STREET v. FERRY.
119 U.S. 385 (7 S.Ct. 231, 30 L.Ed. 439)
STREET v. FERRY.1
Decided: December 13, 1886
J. G. Sutherland and Arthur Brown, for the motion.
John A. Marshall, in opposition.
WAITE, C. J.
This appeal was taken since the act of March 3, 1885, c. 355, (23 St. 443,) went into effect. That statute, by section 1, limits appeals to this court from the supreme courts of the territories, and from the supreme court of the District of Columbia, to cases where the value of the matter in dispute exceeds $5,000, except, by section 2, the validity of a patent or copyright is involved, or the validity of a treaty or a statute, or an authority exercised under the United States is drawn in question. The value here referred to is the value at the time of the final judgment or decree, not at the time of the appeal or writ of error. Nothing whatever appears on the face of the record proper to show the value of the matter in dispute. The judgment was rendered July 22, 1886, and an appeal allowed the same day in open court. Affidavits of value were filed in the court below after this allowance, and these affidavits were sent here with the transcript. Other affidavits have been filed in this court since the case was docketed, and, on consideration of the whole, we are satisfied that the value is not sufficient to give us jurisdi tion. The appellant himself puts the value of the land alone at only $4,000, and the fair inference, from all the affidavits taken together, is that the improvements on the land are worth much less than $1,000. A large number of witnesses, who seem to be well qualified to judge of the value, put it at from $3,000 to $3,500, including all improvements.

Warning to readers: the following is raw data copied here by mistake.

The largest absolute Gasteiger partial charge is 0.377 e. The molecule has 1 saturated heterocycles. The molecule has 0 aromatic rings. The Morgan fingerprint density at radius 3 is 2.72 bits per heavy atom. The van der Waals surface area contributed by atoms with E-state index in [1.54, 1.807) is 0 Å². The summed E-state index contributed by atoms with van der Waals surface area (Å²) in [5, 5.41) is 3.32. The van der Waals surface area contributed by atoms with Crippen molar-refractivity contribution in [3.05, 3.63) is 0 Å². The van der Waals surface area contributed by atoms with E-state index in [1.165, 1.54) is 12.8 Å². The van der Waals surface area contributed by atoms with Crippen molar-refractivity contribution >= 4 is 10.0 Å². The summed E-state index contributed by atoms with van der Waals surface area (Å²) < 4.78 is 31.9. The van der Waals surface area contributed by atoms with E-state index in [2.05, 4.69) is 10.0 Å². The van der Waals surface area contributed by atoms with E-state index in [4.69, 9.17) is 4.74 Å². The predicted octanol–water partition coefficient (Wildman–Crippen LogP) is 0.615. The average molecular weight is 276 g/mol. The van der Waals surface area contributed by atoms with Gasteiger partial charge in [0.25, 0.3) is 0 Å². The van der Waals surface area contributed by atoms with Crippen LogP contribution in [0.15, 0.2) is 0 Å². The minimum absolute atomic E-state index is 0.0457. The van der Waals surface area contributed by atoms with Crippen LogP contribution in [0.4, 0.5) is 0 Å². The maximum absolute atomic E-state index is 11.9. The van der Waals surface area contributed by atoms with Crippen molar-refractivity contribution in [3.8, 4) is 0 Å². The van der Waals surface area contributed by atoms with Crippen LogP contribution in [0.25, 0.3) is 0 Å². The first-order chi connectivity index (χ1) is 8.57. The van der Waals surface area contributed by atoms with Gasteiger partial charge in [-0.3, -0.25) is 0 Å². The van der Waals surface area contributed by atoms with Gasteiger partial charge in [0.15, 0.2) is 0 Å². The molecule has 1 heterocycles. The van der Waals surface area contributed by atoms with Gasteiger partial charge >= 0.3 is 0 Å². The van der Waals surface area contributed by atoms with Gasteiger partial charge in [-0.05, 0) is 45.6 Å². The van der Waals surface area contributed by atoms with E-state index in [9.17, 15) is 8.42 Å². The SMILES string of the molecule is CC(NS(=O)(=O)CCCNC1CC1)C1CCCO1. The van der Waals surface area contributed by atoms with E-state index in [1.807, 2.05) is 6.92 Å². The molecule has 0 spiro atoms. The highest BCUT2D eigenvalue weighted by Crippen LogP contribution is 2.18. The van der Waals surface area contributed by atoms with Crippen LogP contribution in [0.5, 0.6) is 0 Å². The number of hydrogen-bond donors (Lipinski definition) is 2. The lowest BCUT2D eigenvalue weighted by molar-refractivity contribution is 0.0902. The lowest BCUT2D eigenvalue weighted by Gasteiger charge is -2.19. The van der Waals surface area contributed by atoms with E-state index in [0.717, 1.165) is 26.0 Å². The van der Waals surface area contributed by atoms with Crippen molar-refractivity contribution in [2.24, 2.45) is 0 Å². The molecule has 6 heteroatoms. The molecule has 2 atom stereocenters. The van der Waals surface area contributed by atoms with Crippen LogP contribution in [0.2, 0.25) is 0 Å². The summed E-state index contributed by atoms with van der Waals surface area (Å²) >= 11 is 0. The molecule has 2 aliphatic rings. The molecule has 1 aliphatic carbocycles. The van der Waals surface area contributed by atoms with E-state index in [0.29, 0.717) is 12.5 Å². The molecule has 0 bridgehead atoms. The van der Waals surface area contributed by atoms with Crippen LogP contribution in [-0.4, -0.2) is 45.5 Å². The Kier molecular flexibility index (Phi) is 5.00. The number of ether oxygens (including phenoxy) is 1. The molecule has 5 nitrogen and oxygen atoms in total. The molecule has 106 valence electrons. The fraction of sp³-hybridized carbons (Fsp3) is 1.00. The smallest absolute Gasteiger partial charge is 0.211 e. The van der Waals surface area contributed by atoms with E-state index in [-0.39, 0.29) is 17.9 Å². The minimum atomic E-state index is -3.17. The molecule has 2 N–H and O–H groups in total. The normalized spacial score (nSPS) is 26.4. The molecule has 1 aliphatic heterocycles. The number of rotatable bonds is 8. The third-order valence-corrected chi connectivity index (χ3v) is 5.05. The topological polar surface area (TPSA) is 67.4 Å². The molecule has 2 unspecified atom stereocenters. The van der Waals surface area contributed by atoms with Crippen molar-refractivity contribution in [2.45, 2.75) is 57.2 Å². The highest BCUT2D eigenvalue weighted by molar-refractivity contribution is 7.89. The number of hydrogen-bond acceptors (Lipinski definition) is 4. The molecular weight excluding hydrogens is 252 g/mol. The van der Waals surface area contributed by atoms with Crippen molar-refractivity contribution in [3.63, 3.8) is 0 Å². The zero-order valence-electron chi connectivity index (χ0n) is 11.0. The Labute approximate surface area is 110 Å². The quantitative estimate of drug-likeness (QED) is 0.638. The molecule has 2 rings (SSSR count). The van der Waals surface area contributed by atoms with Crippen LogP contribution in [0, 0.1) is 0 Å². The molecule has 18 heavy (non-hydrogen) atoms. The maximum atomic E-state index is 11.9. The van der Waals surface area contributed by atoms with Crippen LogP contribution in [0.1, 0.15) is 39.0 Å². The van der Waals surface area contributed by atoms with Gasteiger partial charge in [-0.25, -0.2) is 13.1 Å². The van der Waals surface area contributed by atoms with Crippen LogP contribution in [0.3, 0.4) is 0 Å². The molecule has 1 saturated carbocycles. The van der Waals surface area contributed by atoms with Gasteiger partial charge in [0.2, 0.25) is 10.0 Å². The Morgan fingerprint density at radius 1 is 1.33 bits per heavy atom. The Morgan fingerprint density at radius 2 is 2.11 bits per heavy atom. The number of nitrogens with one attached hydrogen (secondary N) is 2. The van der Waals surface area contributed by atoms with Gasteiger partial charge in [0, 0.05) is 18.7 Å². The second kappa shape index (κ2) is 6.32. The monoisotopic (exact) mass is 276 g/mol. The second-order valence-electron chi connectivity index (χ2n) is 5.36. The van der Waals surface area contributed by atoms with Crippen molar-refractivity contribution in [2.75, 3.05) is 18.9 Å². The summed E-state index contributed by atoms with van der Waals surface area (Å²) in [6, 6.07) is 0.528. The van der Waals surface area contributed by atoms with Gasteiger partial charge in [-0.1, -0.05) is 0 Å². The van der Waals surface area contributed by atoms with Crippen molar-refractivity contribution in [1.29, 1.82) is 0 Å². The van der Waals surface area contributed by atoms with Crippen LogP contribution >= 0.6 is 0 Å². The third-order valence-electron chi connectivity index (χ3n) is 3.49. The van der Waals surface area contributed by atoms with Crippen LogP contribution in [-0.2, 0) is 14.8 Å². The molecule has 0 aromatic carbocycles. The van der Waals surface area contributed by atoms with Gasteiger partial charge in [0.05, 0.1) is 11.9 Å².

The patent referred to in the second section of the act is a patent for an invention or discovery, not a patent for land.
The motion to dismiss is granted.
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S. C. 7 Pac. Rep. 712, and 9 Pac. Rep. 299.